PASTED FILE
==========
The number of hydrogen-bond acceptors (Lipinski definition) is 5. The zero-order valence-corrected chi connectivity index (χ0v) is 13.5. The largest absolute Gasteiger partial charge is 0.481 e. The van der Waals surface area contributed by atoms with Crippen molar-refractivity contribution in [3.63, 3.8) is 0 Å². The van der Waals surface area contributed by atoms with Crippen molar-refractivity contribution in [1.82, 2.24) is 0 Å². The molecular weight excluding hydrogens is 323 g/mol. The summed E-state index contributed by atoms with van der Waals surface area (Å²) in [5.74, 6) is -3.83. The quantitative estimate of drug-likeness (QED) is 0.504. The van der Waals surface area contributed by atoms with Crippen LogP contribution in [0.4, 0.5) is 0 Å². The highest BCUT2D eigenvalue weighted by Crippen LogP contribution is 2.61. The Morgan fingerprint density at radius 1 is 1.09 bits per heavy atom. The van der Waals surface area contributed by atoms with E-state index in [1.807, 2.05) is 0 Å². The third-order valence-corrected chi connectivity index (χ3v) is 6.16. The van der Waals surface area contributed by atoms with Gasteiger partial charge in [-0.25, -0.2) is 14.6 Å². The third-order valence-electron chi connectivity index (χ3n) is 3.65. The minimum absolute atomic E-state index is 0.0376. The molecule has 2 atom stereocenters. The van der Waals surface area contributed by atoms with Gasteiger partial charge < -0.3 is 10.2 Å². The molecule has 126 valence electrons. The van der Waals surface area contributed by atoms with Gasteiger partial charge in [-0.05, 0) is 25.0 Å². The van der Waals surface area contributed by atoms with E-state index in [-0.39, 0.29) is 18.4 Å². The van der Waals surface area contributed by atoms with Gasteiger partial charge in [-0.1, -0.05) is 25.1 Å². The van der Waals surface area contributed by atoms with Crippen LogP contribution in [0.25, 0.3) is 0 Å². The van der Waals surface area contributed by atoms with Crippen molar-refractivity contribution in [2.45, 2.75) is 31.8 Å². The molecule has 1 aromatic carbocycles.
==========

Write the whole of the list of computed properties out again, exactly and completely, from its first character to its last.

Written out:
The number of hydrogen-bond acceptors (Lipinski definition) is 5. The zero-order valence-corrected chi connectivity index (χ0v) is 13.5. The largest absolute Gasteiger partial charge is 0.481 e. The van der Waals surface area contributed by atoms with Crippen molar-refractivity contribution in [3.63, 3.8) is 0 Å². The van der Waals surface area contributed by atoms with Crippen molar-refractivity contribution in [1.82, 2.24) is 0 Å². The molecular weight excluding hydrogens is 323 g/mol. The summed E-state index contributed by atoms with van der Waals surface area (Å²) in [5.74, 6) is -3.83. The quantitative estimate of drug-likeness (QED) is 0.504. The van der Waals surface area contributed by atoms with Crippen LogP contribution in [0.4, 0.5) is 0 Å². The highest BCUT2D eigenvalue weighted by Crippen LogP contribution is 2.61. The Morgan fingerprint density at radius 1 is 1.09 bits per heavy atom. The van der Waals surface area contributed by atoms with E-state index in [1.807, 2.05) is 0 Å². The third-order valence-corrected chi connectivity index (χ3v) is 6.16. The van der Waals surface area contributed by atoms with Gasteiger partial charge in [-0.25, -0.2) is 14.6 Å². The third-order valence-electron chi connectivity index (χ3n) is 3.65. The minimum absolute atomic E-state index is 0.0376. The molecule has 2 atom stereocenters. The van der Waals surface area contributed by atoms with Gasteiger partial charge < -0.3 is 10.2 Å². The molecule has 126 valence electrons. The van der Waals surface area contributed by atoms with Gasteiger partial charge in [-0.05, 0) is 25.0 Å². The van der Waals surface area contributed by atoms with E-state index in [-0.39, 0.29) is 18.4 Å². The van der Waals surface area contributed by atoms with Gasteiger partial charge in [-0.1, -0.05) is 25.1 Å². The van der Waals surface area contributed by atoms with Crippen LogP contribution in [0.25, 0.3) is 0 Å². The van der Waals surface area contributed by atoms with Crippen molar-refractivity contribution in [2.45, 2.75) is 31.8 Å². The molecule has 1 aromatic carbocycles.